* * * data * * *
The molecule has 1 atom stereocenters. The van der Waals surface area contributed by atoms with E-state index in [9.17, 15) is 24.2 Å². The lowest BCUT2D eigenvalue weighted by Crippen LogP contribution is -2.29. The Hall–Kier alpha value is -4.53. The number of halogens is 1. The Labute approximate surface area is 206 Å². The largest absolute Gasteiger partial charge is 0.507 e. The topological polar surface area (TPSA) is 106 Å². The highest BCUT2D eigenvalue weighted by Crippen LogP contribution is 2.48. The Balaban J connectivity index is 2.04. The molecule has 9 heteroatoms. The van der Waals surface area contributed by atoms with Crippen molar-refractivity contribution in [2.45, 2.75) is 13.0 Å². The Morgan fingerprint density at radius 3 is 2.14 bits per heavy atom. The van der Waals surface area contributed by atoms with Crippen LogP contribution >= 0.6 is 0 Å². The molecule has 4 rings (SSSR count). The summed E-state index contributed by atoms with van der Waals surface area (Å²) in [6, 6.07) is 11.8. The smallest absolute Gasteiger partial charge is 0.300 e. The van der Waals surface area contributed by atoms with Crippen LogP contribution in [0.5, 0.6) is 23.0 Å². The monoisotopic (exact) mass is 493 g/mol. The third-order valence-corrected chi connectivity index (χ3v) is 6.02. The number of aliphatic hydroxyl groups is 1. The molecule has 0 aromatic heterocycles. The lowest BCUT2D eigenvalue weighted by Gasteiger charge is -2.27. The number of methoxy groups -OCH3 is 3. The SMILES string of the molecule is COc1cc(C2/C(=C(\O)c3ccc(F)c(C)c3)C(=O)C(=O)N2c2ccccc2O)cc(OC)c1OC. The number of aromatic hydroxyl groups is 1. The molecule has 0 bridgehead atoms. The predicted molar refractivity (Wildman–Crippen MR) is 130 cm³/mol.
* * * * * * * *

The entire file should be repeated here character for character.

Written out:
The molecule has 1 atom stereocenters. The van der Waals surface area contributed by atoms with E-state index in [9.17, 15) is 24.2 Å². The lowest BCUT2D eigenvalue weighted by Crippen LogP contribution is -2.29. The Hall–Kier alpha value is -4.53. The number of halogens is 1. The Labute approximate surface area is 206 Å². The largest absolute Gasteiger partial charge is 0.507 e. The topological polar surface area (TPSA) is 106 Å². The highest BCUT2D eigenvalue weighted by Crippen LogP contribution is 2.48. The Balaban J connectivity index is 2.04. The molecule has 9 heteroatoms. The van der Waals surface area contributed by atoms with Crippen molar-refractivity contribution in [2.45, 2.75) is 13.0 Å². The Morgan fingerprint density at radius 3 is 2.14 bits per heavy atom. The van der Waals surface area contributed by atoms with Crippen LogP contribution >= 0.6 is 0 Å². The molecule has 4 rings (SSSR count). The summed E-state index contributed by atoms with van der Waals surface area (Å²) in [6, 6.07) is 11.8. The smallest absolute Gasteiger partial charge is 0.300 e. The van der Waals surface area contributed by atoms with Crippen LogP contribution in [0.5, 0.6) is 23.0 Å². The monoisotopic (exact) mass is 493 g/mol. The third-order valence-corrected chi connectivity index (χ3v) is 6.02. The number of aliphatic hydroxyl groups is 1. The molecule has 0 aromatic heterocycles. The lowest BCUT2D eigenvalue weighted by Gasteiger charge is -2.27. The number of methoxy groups -OCH3 is 3. The SMILES string of the molecule is COc1cc(C2/C(=C(\O)c3ccc(F)c(C)c3)C(=O)C(=O)N2c2ccccc2O)cc(OC)c1OC. The number of aromatic hydroxyl groups is 1. The molecule has 0 bridgehead atoms. The predicted molar refractivity (Wildman–Crippen MR) is 130 cm³/mol.